A Vancouver-based research team, led by Canadian neuroscientist Dr. Patrick McGeer, has successfully carried out studies suggesting that, if started early enough, a daily regimen of the non-prescription NSAID (nonsteroidal anti-inflammatory drug) ibuprofen may prevent the onset of Alzheimer’s disease. This means that by taking an over-the-counter medication, people may be able to ward off the disease.

Dr. McGeer, who is President and CEO of Aurin Biotech in Vancouver, and his wife, Dr. Edith McGeer, are among the most cited neuroscientists in the world. Their laboratory is world-renowned for their 30 years of work in neuroinflammation and neurodegenerative diseases, particularly Alzheimer’s disease.

In 2016, Dr. McGeer and his team developed a simple saliva test that can detect levels of amyloid-β, a protein that builds up in the brain and is associated with Alzheimer’s disease. The saliva test is able to predict whether a person will get the disease in the future. The team has been following 500 people who have a predisposition to the disease as they regularly take ibuprofen as a preventative measure.

McGeer postulates that, if those with a predisposition to Alzheimer’s disease take the drug well before mild to severe cognitive deficits occur, it’s possible that onset could be arrested.

As it is not recommended that people begin self-medication regimes, talk to your doctor before taking any medication.

Click here to read a recent Global News story and video about Mr. McGeer’s research.

Click here to read a paper detailing Dr. McGeer’s research in the Journal of Alzheimer’s Disease.




Managing Caregiver Guilt

As a family caregiver, you may have feelings of guilt from time to time and for a variety of reasons. You may feel guilt because you are healthy when your family member is not, for being impatient or insensitive, or for resenting your role as caregiver. If any of these things are true for you, there is hope. With support from others and attention to self-care, you can work through this difficult emotion.

Here are a few tips to help you work through feelings of guilt:


  • Realize that it’s normal to experience feelings of guilt, regardless of where they stem from. Be willing to forgive yourself.
  • Know that you don’t have to be perfect – you are human. Be compassionate with yourself just as you would be with others going through the same thing.
  • Know that feelings of guilt don’t have to control your actions.
  • Talk to a friend who is willing to listen. Sharing your thoughts and feelings can help you sort things out.
  • Maintain balance by taking breaks and doing things you enjoy, whether alone or with friends. Personal breaks are essential for your own emotional health.
  • Find someone to help out while you take some time for yourself.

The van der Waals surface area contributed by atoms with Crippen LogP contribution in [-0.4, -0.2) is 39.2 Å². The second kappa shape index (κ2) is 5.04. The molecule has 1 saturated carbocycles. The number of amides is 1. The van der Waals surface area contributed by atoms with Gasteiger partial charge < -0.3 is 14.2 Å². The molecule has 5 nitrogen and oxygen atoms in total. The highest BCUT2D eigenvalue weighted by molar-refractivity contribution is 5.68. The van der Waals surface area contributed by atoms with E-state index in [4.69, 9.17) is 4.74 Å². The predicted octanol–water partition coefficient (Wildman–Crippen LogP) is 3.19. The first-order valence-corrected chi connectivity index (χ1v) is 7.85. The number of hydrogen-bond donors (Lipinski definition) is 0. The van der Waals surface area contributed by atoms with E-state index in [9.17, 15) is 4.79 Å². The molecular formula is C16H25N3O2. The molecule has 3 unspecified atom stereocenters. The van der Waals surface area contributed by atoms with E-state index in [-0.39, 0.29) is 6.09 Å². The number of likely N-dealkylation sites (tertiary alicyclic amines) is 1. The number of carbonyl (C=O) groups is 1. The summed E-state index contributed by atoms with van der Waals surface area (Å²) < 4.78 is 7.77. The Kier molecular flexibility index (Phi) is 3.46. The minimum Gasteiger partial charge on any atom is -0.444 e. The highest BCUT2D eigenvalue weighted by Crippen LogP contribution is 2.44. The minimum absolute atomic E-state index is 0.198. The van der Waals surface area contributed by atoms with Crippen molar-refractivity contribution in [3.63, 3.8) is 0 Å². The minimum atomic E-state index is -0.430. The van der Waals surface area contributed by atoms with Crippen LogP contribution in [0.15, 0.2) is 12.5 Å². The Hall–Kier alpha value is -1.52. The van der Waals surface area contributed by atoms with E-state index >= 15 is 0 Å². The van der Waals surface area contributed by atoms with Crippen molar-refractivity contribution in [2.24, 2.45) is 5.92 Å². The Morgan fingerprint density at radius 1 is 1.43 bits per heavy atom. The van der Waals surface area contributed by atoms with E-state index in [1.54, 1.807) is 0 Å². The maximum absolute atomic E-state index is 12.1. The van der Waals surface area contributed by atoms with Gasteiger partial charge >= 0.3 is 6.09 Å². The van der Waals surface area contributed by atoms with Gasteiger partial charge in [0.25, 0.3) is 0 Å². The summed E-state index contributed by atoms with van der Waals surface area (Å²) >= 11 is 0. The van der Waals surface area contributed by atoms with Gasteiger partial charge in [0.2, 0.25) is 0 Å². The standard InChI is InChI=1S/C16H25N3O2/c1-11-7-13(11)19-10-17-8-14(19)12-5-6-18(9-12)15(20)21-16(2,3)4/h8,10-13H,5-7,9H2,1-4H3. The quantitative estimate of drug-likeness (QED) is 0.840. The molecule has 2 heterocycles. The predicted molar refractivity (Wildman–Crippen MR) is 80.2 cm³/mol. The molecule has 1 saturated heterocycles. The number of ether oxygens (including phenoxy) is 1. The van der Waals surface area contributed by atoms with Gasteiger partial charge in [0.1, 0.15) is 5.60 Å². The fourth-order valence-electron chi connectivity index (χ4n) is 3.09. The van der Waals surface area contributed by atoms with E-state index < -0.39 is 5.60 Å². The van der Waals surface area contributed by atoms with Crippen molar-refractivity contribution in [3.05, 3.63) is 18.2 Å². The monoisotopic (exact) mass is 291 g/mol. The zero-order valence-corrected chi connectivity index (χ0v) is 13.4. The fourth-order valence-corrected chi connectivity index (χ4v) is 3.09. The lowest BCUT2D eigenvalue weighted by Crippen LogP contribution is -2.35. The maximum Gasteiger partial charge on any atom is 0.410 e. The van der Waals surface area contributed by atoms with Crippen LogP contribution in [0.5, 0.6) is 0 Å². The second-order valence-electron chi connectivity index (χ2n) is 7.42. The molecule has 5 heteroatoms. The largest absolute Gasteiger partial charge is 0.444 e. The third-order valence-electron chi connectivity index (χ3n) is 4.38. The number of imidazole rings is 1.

• Remind yourself about why you are caregiving. You want to provide care because it’s important to you.

Know you are not alone in your caregiving journey and that help is available. You can reach out for support from family, friends and other resources in your community, such as the Alzheimer Society of Manitoba. Remember: you are doing the best you can!

“I need to forgive myself for all my imperfections. I am human. I do my best with what I have at the moment and that has to be good enough. Guilt erodes the soul. Be done with it.”
Carol Bradley Bursack from AgingCare.com



What’s Your Safety Plan?

If you care for someone with dementia, your biggest fear likely involves the person going missing. And that fear is justified—one in six people with dementia will go missing at some point during the course of the disease.

That’s because as the disease progresses, changes in the brain will impact the person’s ability to communicate and recognize their surroundings—even in familiar places. The good news is, there are steps you can take to help keep the person as safe as possible at home and in the community.

Here are our top four tips:

  1. Sign up for MedicAlert® Safely Home®—Specially designed for people with dementia, the service combines MedicAlert’s well-recognized engraved bracelet with its 24/7 Emergency Hotline service. If a subscriber goes missing, hotline specialists at MedicAlert can provide emergency responders and police with the person’s photo, physical description, emergency contacts and vital health information, helping to assist them home more quickly. They can also notify the missing person’s caregivers or family to let them know their current situation and whereabouts. Learn more.
  2. Keep a current photo of the person on hand—and be sure to update it every six months to reflect their current appearance.
  3. Make your home dementia-friendly—The home is an important place for everyone, including people with dementia. A familiar environment can help the person connect with the past and maintain a sense of who they are. However, some practical changes may need to be made to keep the home “dementia-friendly. Learn more.
  4. Consider locating technology— Locating devices are electronic tools that can be used to follow a person’s movements or to identify a person’s location. No device or system can guarantee that a person with dementia will not become lost or that they will be found. However, the use of locating devices may represent one part of your family’s overall strategy to keep you or the person you support safer.​ Learn more.

Click here to read featured blog posts about this topic.

Get Muddy This Summer!

The Catalyst Credit Union Manitoba MudRun challenges participants to complete a 10 km trail run with more than 20 obstacles!

Register now for this exciting summer event!

Everyone who signs up will have the opportunity to raise money for the Alzheimer Society of Manitoba.



Saturday, August 11, 2018
8 am to 5 pm
Site of Dauphin Countryfest

See you there!

Get Your Motors Running for a Great Cause!

The 23rd Annual Motorcycle Poker Derby is set along a 250 km route throughout the Westman region, where motorcyclists will collect poker hands at various stops along the way.

Participants are encouraged to collect pledges online or in person. An entrance fee of $25 is waived is $100 in pledges is raised.

*Entrance fee to be paid morning of event*

Click here to Register now

Saturday, August 18, 2018
9am to 7 pm
Alzheimer Society Office – 457 9th Street, Brandon, MB




Education and Programs

Events & Volunteering